- Share simple data and stories about just how common it is to hear voices- how it is not in itself a problem and many people do – some cultures regard it as bringing great benefit.
- Peer through and beyond diagnostic frameworks – resist the urge to catalogue and categorize everything you witness as “symptom” but, instead…
- Take an interest in the person struggling with their experience of voices and other experiences called “psychosis” as a human being having a hard time..
- Begin to accept even the most difficult of human experiences as something that can be understood, explored and even valued.
- Look within your own experience and relate with different experiences like hearing voices, visions, unshared beliefs.
- Explore how you can be at ease in your role and be more real with people who have difficult experiences .
- Offer yourself as a one-person safe-space to people who struggle with experiences like hearing voices.
Who this workshop is designed for…
If, in your work, you work with you come into contact with people who hear voices and who struggle with that; and you have experienced how that can leave you feeling uncomfortable or worse, then we think you’ll find this one day workshop useful.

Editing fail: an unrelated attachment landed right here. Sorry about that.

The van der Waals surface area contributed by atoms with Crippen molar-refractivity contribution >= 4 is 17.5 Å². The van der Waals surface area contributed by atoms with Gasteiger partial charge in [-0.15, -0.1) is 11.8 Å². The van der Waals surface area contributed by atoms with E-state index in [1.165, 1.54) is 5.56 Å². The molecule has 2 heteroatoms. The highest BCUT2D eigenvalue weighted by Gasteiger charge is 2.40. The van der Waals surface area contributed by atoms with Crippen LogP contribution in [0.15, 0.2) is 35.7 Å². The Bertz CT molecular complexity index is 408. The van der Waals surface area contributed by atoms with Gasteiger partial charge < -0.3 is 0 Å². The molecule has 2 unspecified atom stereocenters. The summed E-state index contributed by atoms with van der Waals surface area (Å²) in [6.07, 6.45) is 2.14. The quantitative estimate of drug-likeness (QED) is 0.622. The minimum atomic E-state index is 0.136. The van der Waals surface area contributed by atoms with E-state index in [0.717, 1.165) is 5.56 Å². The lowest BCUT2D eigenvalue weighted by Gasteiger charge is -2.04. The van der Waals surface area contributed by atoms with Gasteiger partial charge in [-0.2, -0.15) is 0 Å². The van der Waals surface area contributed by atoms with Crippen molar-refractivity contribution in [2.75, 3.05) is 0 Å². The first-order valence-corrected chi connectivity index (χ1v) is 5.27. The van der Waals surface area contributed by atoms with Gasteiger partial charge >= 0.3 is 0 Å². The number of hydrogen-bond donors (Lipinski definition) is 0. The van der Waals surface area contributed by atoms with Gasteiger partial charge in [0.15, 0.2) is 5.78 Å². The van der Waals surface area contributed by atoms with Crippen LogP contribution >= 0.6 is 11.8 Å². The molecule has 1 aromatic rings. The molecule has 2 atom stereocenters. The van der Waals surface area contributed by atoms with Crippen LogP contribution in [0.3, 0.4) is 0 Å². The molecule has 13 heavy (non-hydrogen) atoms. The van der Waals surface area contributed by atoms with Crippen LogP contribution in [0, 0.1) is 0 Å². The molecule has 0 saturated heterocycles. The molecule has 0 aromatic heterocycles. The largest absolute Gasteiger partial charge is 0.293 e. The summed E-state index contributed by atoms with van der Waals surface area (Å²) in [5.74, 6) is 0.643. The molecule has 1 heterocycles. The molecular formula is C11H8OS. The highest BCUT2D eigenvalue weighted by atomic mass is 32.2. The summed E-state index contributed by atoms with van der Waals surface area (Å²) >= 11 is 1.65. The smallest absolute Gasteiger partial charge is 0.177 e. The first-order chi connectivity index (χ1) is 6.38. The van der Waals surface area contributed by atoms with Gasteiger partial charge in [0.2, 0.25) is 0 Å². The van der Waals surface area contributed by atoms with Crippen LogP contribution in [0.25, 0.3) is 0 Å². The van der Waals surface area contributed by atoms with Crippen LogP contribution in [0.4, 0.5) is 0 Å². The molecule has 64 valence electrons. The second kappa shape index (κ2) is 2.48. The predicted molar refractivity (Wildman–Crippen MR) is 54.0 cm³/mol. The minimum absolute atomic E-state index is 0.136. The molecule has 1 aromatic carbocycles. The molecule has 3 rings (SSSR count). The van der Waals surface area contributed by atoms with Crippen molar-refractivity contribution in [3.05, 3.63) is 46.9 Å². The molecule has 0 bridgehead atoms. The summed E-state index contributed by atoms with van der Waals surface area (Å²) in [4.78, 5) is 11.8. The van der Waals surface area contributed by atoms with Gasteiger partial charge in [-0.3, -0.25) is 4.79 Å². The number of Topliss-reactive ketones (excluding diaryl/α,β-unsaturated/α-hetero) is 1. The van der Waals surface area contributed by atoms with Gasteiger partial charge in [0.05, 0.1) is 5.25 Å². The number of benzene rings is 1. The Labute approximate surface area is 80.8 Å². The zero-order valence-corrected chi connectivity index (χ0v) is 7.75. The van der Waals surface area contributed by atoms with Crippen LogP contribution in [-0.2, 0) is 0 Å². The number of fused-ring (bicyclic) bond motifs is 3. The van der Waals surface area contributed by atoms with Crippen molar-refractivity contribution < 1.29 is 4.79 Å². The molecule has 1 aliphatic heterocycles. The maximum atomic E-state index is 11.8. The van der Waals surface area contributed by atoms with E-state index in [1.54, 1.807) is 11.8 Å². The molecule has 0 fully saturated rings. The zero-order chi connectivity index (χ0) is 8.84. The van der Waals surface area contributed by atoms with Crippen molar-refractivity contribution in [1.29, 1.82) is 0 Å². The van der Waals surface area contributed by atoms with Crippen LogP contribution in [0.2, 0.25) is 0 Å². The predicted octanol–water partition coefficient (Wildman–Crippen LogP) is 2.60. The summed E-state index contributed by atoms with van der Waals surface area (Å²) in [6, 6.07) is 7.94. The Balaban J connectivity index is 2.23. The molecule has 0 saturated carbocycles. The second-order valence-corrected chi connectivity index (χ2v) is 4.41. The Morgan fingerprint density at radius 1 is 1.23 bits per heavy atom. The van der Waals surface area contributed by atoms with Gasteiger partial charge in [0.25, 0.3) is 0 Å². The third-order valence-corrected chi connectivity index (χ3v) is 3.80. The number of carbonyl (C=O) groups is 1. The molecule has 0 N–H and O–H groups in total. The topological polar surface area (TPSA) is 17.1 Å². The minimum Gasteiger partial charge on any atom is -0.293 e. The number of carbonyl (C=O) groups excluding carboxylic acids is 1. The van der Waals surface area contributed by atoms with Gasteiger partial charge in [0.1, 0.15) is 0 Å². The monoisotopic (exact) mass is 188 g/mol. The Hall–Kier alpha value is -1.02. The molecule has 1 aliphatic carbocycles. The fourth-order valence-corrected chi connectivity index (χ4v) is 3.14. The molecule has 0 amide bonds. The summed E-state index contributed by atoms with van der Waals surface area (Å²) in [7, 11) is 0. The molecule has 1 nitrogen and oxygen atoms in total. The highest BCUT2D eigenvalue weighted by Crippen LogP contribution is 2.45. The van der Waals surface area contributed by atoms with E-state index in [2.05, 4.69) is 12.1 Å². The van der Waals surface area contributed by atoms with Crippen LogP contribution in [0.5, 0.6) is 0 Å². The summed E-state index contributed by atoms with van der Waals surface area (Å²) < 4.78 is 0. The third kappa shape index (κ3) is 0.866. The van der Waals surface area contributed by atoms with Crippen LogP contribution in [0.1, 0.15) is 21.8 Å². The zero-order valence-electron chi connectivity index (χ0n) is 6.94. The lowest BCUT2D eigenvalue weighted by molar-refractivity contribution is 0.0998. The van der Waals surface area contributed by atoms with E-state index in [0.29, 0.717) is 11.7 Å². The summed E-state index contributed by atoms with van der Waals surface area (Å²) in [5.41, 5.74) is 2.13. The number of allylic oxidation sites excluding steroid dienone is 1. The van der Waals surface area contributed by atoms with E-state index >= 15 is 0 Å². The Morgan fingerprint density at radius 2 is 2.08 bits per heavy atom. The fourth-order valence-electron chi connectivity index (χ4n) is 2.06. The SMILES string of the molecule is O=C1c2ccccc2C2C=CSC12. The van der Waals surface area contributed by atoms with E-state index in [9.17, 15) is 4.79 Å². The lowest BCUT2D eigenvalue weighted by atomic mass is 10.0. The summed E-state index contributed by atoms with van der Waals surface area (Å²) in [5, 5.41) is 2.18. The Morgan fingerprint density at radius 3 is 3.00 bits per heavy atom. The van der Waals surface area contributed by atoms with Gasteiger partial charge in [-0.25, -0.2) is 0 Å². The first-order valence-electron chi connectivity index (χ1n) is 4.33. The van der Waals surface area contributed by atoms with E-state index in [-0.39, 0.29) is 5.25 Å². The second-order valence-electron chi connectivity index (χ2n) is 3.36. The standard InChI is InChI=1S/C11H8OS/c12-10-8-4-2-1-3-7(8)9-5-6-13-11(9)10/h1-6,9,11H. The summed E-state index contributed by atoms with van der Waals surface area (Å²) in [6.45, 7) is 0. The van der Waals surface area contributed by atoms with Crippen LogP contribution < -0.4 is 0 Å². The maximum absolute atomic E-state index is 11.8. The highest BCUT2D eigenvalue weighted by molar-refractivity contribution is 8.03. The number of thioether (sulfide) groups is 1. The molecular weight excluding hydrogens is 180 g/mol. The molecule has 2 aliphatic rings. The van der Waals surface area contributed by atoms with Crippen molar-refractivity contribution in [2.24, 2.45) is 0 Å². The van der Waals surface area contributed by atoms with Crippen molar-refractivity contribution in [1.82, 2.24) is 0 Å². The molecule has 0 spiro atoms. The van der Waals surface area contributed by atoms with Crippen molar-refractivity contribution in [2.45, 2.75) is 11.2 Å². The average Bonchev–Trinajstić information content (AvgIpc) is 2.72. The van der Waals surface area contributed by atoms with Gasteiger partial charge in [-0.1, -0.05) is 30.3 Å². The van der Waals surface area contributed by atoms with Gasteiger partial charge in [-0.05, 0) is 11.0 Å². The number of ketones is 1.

– So, if you’re a doctor, nurse, social worker, community worker, housing worker, peer support worker, psychologist, therapist, police officer, etc. then it may be for you.
The workshop is also highly suitable for you if you love, live with, care for people in your life who hear voices and struggle with that – and you have come to realize the limitations of an approach that limits understanding to illness-brain chemicals and you are curious about how else you may understand, and what else you can do..
It is less suitable, perhaps, for those who are simply curious, though you are welcome.
Together we will…
This is an intensive workshop covering a lot of ground , together we will :
- Gain insights from people who hear voices, and from others who work with people who hear voices.
- Learn how we can think differently about voices and other experiences that are sometimes labelled “psychosis”
- Explore how, as workers, we can accept ourselves and each other, relax and enjoy our work: the better to offer support for people who hear voices.
- Interact – with deep personal reflection, shared sense-making and dialogue.
- Share some simple, practical approaches that you can use in your practice on return to work.
- Connect with resources and both local network and the global hearing voices community.